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8 things you should immediately stop doing when you’re a leader

Posted by Neha De

March 10, 2022    |     4-minute read (653 words)

Most of the time, high-powered leaders focus on what they should do. They pay too much attention to things such as coming up with new ideas, developing new strategies, figuring out how to implement new ideas or achieve set targets, and so on. While these are essentials for running a successful business, it is also essential for them to take the time to reflect on what they should not do. 

So, what should leaders stop doing to help further the growth of their employees and themselves?

Take a look at the top eight things every leader should immediately commit to stop doing: 

1. Not taking time to connect with team members – A leader cannot be effective if they are not interested in employees on a human level or is interested in them but does not make an effort to bond with them.

Bonding creates deep emotional connections, and to bond, leaders need to make an effort to get to know their employees and understand what makes them tick.

2. Not being accessible and available – While leaders should delegate, this should not lead to emotional detachment. Leaders who have a completely hands-off approach after assigning tasks might make their staff members feel abandoned.

Continued accessibility and connection are the keys to successful delegation. Leaders need to perpetuate a sense of connection by letting their employees know that they are available. This means creating channels for employees to reach out when needed.

3. Not prioritizing employee development – Many a time, leaders are too focused on achieving business goals and may end up ignoring their workers’ desire to learn and grow.

Humans have an inherent need to learn and to expand their competencies and skill sets while doing their jobs. Leaders need to realize that learning is an intrinsic part of achieving results, and prioritizing learning and development allows them to become great leaders that people want to work with.

4. Avoiding giving regular performance feedback – Employees can perform well only if they know how effective they are at their workplace. Since providing negative feedback can be challenging, leaders may choose not to do it. However, learning to communicate complex truths about performance can help them unlock the doors of higher performance.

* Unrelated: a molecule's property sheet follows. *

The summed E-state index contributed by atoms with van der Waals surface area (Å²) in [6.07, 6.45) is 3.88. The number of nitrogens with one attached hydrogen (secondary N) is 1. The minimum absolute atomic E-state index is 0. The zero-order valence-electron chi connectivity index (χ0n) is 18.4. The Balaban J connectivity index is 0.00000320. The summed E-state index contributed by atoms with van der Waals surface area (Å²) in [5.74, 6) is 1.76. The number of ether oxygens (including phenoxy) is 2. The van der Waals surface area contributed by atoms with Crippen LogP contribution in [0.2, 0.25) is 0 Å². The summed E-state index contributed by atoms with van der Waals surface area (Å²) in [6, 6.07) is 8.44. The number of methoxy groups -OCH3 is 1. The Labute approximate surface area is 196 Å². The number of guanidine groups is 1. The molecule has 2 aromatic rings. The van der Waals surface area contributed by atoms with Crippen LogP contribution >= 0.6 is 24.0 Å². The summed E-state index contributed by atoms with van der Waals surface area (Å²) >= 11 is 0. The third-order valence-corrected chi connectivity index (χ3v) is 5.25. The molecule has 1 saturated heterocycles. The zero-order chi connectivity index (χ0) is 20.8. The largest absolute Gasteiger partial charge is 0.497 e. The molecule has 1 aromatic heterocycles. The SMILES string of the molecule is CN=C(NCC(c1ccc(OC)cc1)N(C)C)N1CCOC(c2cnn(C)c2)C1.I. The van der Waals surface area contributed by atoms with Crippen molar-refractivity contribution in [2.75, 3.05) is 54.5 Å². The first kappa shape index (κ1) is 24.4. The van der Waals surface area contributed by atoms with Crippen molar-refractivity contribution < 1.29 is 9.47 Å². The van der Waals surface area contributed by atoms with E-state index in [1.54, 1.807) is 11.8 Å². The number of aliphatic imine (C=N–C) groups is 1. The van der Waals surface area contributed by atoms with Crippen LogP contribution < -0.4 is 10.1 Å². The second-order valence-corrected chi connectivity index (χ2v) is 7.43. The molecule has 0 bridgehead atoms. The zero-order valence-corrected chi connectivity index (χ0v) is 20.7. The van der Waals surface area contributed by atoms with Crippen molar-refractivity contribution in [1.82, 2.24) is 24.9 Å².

5. Expecting workers to approach them first – Many leaders rely on only open-door policies and expect their team members to come up to them when needed. This style of communication may make leaders less accessible to their employees.

Instead, if needed, leaders should bend the rules of communication according to the needs of their staff members. They should make an effort to go up to where the employees are instead of always expecting them to engage with them.

6. Not displaying empathy – Empathy is a highly crucial leadership skill and some leaders do not give empathy its due. Research shows that empathy drives employee outcomes such as innovation, engagement and inclusion. Empathetic leaders are able to understand the needs of their employees and be aware of their thoughts and feelings.

7. Micromanaging – Employees hate it when they are micromanaged. Yet, some leaders believe that managing workers means planning, administering and controlling activities and, hence, people.

On the other hand, in order to lead effectively, one must inspire, encourage and challenge people to perform at their best by building a sense of trust and presenting positive risks.

8. Wasting one-on-one meetings – Often, one-on-one sessions are spent on status updates, which is a complete waste of time and opportunity to engage and align employees. Leaders should use this time to deal with significant challenges and issues a team member may be facing. They should also use this opportunity to align personal and professional goals and targets, and identify development opportunities. 

Bottom line

Leaders need to let go of the behaviors and routines that smother innovation and creativity. Instead, they should try to inject the days with actions that inform, captivate and stimulate the people around them.

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